Adventures in Valle de Guadalupe
I don’t know how to start talking about Baja California without bringing up this concept. Last week I spent three days in the Valle de Guadalupe for the annual Baja Uncorked conference—a joyous event that felt like sleepaway camp meets Roman bacchanal—where I learned about the community of winemakers, the grapes, the vineyards, the food, the architecture, and the wines themselves. But first I had to learn to let go. The itinerary was rough, the details scarce. The bus driver had no map (and got lost nearly every trip). But he was kind, and warm, and after a few trips I realized it didn’t matter. We would end up where we needed to be, and, when we arrived, there’d be plenty of wine, there’d be plenty of food and sun and scenery and other kind, warm people who wanted to chat. So I let go. I watched the scenery out of the bus window. I met whomever was sitting next to me. I thought about winemaking in this brave new world.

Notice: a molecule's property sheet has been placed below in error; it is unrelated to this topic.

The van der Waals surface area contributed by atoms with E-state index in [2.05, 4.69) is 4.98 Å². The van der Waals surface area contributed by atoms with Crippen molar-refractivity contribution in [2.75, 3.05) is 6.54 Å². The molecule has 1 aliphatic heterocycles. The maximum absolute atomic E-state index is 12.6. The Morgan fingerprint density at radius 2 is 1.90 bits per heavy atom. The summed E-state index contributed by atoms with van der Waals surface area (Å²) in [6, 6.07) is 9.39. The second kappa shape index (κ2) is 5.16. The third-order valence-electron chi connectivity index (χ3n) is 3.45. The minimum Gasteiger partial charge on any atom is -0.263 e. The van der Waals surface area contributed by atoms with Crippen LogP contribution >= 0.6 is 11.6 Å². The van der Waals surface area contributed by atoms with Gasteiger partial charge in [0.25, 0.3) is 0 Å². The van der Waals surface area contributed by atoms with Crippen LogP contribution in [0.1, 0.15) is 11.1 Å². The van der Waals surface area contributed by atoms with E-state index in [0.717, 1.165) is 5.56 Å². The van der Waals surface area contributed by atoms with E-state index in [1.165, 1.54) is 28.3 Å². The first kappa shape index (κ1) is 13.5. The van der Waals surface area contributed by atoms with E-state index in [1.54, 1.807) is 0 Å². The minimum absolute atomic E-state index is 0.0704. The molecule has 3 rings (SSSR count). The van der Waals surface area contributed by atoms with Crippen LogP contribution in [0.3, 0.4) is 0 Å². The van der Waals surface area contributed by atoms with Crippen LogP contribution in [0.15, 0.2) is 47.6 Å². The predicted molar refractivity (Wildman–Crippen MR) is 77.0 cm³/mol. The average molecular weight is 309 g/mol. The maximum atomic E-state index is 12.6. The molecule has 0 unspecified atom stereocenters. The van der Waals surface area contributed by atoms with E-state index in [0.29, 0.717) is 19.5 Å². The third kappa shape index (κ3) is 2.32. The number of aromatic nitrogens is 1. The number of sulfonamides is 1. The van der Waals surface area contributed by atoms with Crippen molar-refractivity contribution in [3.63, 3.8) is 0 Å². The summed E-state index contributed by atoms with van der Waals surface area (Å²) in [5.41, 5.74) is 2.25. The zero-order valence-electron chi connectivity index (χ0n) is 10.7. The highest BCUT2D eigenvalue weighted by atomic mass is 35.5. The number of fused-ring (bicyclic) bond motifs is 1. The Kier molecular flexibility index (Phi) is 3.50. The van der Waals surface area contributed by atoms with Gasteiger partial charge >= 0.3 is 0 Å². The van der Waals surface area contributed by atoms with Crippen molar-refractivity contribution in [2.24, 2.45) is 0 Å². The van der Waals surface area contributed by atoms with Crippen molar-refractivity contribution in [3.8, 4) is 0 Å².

Mexico has the oldest winemaking tradition in the Americas, apparently, beginning with the conquistadores in the 16th century. But, the explosion that’s happening in the wine scene—that’s very, very new. And, much like the landscape, the Valle de Guadalupe now exists in a hybrid canvas of old and new. Out the window of the bus I watched land pass by that very much resembled Southern California, where I’m from, if maybe a bit on steroids. The geology is relatively similar. The man-made structures are completely different. In the Valle, about 14 miles from Ensenada, we passed incredibly contemporary architecture, mostly geared toward the burgeoning hospitality industry—tourist cabanas in concrete egg fermenters, for instance; a winery made from an overturned ship—to haphazardly built wooden shacks covered in dried banana leaves. It’s clearly an area where there’s a dissonance between the new and the old—and that adds to its charm. It’s only in the last half dozen years, maybe more, that the Valle has truly exploded into a tourist mecca. The winemaking and the gastronomy scenes have grown hand in hand with the tourism industry. In fact, most wineries have a restaurant and many also have lodging. For enotourism, it’s a dream. The views are stunning, the weather is warm and breezy, and the food is out of this world. We had dishes such as blowfish tacos and broccoli mole and sopes that made my mouth ecstatic. More seafood than I can remember.